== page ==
I walked with my friends down the beach toward the light house, passing the farm-house. We went through a stile, which keeps cattle from straying too far. Their pasture is inland, over the dunes, with a path to the water. The last time we came to the cove, the cows were standing in the water, cooling off.
We worked our way along the shore.
And climbed up towards the light house.
Where we could see across the sound, with Martha’s Vineyard in the distance. Looking out, I imagined all of the ships that have passed by this point or taken shelter in this cove. There’s a story about how during the Revolutionary War, British ships hid in Tarpaulin Cove, waiting to attack Cape Cod. They were spied and word got back to the main land in time for the militia to defend the shores of Falmouth.
The Rabbitat film can now be seen on this blog. I finally had time to add a new page that has the film and other posts related to Rabbitat, which you can get to here. The film takes a while to load before you can watch all 7.25 minutes at once. I hope you enjoy it!
This past Sunday, the Woods Hole Public Library
held a wonderful reception to celebrate my most recent book, Pocketful of Posies
. Words cannot express how honored I feel by Molly Bang and my other friends who spoke. I was so touched and humbled by the outpouring of support from the people who came to see my artwork and hear the presentation. It makes me proud to have grown up and live in such a creative little corner of the world. Thank you, Terry McKee for conjuring up and arranging this wonderful event!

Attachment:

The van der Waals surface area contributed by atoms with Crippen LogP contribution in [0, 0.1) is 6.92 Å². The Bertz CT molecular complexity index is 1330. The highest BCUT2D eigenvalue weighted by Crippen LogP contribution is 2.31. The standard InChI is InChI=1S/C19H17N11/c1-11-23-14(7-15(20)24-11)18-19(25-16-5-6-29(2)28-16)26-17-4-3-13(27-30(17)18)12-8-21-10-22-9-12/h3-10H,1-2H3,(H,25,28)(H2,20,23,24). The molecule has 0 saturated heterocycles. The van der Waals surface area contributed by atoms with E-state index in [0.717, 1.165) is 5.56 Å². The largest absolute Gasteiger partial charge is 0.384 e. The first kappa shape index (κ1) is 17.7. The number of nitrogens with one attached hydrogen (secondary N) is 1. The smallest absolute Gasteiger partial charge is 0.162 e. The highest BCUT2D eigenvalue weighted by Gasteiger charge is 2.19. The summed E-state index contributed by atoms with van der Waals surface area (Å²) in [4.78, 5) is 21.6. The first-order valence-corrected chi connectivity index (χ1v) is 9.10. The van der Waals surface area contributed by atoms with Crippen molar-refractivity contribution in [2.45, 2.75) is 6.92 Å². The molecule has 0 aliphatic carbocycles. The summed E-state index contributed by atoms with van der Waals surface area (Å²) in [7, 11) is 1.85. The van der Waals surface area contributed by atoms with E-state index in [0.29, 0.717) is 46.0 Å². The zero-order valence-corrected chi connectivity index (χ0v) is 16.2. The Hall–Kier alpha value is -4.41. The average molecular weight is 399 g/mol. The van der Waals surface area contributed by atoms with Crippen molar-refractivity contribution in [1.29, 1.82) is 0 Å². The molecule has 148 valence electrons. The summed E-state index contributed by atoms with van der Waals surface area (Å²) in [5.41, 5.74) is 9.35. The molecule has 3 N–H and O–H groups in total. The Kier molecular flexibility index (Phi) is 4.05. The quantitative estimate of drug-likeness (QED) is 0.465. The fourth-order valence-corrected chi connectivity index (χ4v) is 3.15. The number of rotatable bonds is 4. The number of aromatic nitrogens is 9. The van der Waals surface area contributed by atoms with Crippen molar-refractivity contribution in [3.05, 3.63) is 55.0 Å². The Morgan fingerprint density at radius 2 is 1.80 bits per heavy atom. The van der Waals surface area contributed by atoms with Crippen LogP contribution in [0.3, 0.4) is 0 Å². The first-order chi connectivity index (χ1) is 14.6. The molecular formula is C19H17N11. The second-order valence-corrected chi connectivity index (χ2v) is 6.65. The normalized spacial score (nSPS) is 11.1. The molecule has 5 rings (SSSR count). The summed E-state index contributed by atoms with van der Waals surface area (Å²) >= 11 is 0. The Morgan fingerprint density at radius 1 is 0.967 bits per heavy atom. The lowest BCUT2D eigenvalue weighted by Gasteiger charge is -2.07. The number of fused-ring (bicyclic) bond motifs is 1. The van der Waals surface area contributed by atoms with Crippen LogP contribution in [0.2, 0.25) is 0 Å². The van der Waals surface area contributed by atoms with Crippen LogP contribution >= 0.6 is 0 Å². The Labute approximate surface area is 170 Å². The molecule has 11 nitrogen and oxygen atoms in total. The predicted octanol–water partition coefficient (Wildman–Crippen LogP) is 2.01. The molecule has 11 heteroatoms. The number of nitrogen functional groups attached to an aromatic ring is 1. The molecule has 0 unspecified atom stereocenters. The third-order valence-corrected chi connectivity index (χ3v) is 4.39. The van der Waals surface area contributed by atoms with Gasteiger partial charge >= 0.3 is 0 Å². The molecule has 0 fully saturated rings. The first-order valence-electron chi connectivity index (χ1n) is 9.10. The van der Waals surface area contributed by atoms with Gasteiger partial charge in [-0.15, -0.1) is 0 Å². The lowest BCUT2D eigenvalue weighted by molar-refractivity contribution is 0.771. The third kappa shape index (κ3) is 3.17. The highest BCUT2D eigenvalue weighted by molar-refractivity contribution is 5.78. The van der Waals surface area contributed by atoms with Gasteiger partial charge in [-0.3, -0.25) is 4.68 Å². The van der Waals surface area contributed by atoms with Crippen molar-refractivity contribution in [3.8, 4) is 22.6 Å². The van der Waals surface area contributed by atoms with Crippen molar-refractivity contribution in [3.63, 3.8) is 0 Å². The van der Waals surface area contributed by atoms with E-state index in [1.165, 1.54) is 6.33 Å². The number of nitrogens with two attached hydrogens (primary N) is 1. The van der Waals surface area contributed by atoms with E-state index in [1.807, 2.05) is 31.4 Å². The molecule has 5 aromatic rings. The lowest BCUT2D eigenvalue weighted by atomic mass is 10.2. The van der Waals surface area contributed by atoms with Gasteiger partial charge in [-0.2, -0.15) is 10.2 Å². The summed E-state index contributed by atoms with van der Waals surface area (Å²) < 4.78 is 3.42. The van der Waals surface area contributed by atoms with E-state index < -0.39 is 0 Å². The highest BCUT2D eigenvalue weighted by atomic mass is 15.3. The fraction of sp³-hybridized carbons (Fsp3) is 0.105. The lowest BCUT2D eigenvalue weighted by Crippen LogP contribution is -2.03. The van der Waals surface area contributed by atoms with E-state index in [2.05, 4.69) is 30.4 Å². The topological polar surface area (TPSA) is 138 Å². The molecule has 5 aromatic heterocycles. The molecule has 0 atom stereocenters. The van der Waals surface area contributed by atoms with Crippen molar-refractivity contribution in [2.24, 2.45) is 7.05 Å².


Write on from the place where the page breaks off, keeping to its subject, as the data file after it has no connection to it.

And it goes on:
Here I am, signing books at the circulation desk.
Some very special people came, like my RISD teacher and agent, Judy Sue Goodwin-Sturges. She talked about the beginning of our relationship 35 years ago and passed around “Mr. Mole”, which I had handed in (after pulling an all-nighter) for a class assignment (sorry, no picture).
The amazing April Prince, who writes, edits and makes things happen at Studio Goodwin-Sturges also showed up.
The finished and framed Rabbitat picture was displayed on an easel and about half of the original fabric relief illustrations from Pocketful of Posies
lined the library’s main room on top of the book shelves. I’ve had to take away the artwork, but one piece will remain for a few months, the illustration from There was an old woman who lived in a shoe
. People loved seeing the Rabbitat
film (read posts about it here
) and commented that it gave them a clearer insight and appreciation of what I do. I haven’t had time to put the film on this blog or my website, but the filmmaker, Daniel Cojanu is showing it on vimeo here
I wish I had more pictures of the people who came to the event and the cookies Terry and I made, but my husband Rob (the designated photographer) and I were much too busy participating in the festivity. On Monday, Rob and I drove artwork to Vermont, where my show Salley Mavor: Sewn Stories
will be showing at the Brattleboro Museum and Art Center
until February, 2012. Yes, we’ll be returning for the opening on Friday. It’s been quite the week, month, year!